Let us be transparent

My paternal grandmother died of an aggressive form of colon cancer when I was just 10 years old.

It was the early 1970s, well before the advent of modern chemotherapy, radiation, and experimental treatments.  Surgery was, at best, the only viable option.

I don’t remember specifics, but I do remember that she kept her symptoms from her grown children for months before her diagnosis.  You see, she didn’t want to worry or inconvenience anyone.

Her surgery was deemed “successful.”  Her oncologist assured our family that he’d gotten it all.  “She’ll die from something else like old age, but not this cancer.”

(insert famous last words here)

Within a couple of months, the cancer was back, with a vengeance.  Short of a miracle, her frail body would succumb to this awful disease.

Someone in the family, one of her children, decided that we would not discuss her terminal situation in her presence.

So we didn’t.

We didn’t get the opportunity to tell her goodbye.

Instead, we washed our faces clean of the tears, plastered on fake smiles, and talked optimistically about life.  Her future.  Her getting better.

At the time, I didn’t understand why we were lying to her.

She knew how sick she was.  She was no dummy.

She was a strong Christian, a Pentecostal lady who spent Sundays shouting and praising her Lord, even while standing in the kitchen, preparing lunch for a dozen people.

She knew.

And now, 40 years after the fact, I look back and realize what a mistake that was.

We didn’t tell her what she meant to us.  We didn’t get to say goodbye properly.  We danced around the elephant in the room, day after day, night after night.

It was a long, arduous, painful process, her death.  She knew how much she was loved.  I just wish I could’ve told her one more time.

Here in the 21st century, folks still generally deal with death like an awkward teenager’s first attempt at driving a car.

We don’t know what the heck we’re doing.

Let’s don’t talk about it and maybe it will go away.

It’s like sitting in the driver’s seat of a car for the first time.  You see the steering wheel, the gear shift, and the pedals in the floorboard.  You know the goal (driving said car), but putting all of the working parts together takes time and practice.

That’s your soul journey in a nutshell.  Your soul sits in the driver’s seat of your life.  You see all the gadgets and pedals and gears, but putting it all together?  Takes a lifetime to get it right.

And the best way to live your journey is to be transparent.

My grandmother should have been told, “You are going to die from this awful, terrible disease. We’re going to spend whatever time you have left telling you how much you are loved.  How much you mean to us.  We want you to tell us stories, give us some pearls of wisdom to get us through the difficult days ahead.  Let your faith be our guide.”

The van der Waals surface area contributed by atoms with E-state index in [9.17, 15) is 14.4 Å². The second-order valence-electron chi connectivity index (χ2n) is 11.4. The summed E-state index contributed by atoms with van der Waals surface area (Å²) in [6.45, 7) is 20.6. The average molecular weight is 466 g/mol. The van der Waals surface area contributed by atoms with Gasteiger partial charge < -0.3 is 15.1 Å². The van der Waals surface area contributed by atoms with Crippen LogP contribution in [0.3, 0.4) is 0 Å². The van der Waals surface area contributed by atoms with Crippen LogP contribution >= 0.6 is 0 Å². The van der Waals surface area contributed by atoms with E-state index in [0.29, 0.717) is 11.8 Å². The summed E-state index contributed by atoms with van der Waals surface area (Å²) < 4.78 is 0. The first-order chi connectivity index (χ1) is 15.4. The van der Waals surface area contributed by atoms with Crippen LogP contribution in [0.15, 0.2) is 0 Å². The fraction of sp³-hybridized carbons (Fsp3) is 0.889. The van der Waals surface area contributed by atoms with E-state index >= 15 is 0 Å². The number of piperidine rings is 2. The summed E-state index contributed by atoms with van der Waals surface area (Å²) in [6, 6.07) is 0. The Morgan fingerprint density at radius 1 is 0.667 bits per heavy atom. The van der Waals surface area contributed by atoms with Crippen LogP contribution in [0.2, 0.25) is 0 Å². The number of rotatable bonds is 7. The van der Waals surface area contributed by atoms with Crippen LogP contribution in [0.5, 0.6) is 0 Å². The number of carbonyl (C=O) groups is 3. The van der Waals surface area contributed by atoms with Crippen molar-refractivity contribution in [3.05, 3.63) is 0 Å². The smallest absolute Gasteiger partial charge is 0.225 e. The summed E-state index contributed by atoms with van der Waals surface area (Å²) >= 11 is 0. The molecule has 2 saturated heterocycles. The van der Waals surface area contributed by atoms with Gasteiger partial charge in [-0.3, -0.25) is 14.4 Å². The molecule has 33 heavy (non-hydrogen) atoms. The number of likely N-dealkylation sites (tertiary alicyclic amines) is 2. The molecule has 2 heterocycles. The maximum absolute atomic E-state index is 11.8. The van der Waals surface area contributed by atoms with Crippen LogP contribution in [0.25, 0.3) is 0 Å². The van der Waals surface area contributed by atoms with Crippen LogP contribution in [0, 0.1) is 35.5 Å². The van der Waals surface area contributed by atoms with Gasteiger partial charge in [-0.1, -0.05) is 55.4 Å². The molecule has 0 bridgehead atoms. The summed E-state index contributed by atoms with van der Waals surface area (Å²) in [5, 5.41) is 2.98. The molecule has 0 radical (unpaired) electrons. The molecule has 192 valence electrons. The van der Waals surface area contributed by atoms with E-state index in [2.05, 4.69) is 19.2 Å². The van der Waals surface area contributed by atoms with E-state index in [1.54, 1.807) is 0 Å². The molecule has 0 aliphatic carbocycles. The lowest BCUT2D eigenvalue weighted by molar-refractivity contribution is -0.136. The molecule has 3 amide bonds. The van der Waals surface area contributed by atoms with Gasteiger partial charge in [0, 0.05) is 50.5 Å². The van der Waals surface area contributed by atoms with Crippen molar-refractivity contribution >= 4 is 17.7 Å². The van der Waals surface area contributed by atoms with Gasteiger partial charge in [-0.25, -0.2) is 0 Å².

She died in 1973.  I miss her every day.  She was one of the biggest Christian influences in my life.

Honesty.  Transparency.  Facing the tough diagnoses.  Choosing to live well in spite of the bad.

It’s what quenches souls.

It’s what connects you to others.

It’s what sustains you while in this imperfect dance called life.

That, my friends, is where God is glorified.

While my soul’s sitting in the driver’s seat of this temporal life, I’m going to tell it like it is for anyone that cares to listen.  I’m teaching my sons the same.

Transparency sometimes comes after hitting rock bottom.  It’s a freeing moment when there are no more secrets.

Transparency allows those who practice it the ability to live without regrets or hidden agendas.

If nothing else it certainly makes for an interesting dress rehearsal 🙂

“Happily ever after??”

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The reality is you have no idea where your life will take you tomorrow. You are like a mist that appears one moment and then vanishes another.

James 4:14 (VOICE)

“And they lived happily ever after… The End.”

How many times have you seen the above words, either at the close of a fairy tale or the end of a movie?

How many times have you, as a parent, read a story to your children that concluded in this manner?

Attention, people of Earth:  There is no such thing as “happily ever after” this side of Heaven.

It’s a crock, a pie-in-the-sky term which plays to our romantic side and wistful daydreaming.

No one, no matter how lovely the life or the relationship or the family, lives happily ever after.  “Happily ever after” gives a false sense of security, a technicolor existence that can never live up to those three words.

“Ever afters” eventually come to an end.

And endings are not pretty, at least the ones I’ve experienced in my life.

Endings are messy.  The majority are not wanted by at least one of the parties involved.

Endings may evoke sadness, helplessness, hopelessness, and anger.  They may cause great pain.  Lives are forever changed by endings.

Death is the ending feared most by the human race.  But let’s face it by taking the bull by the horns.   We’re going to die some day.  As James so eloquently puts it, we’re like a mist, a vapor–here today, gone tomorrow.

Endings are inevitable.  We cannot get around them.

Embrace that reality.  Incorporate it into your daily living.

The sooner that simple fact sinks in to our sometimes-thick skulls, the sooner we can go about the business of living “happily every day.”

Whether you like it or not, at some point in your life (or at many points in your life), an ending you’re not prepared for will occur.

Your “happily ever after” stops.

The best way to deal with the reality of endings is to live fully in the moment.

Every minute of every day, every day of every month, year after year after year–don’t take your happy for granted.

Choose it.  Live it.  Experience it.  Love it.

Instead of happily ever after, live happily every day.

Then when “the end” comes, you can face it with no regrets.

God may very well give you more than you can handle—that’s why you need Him.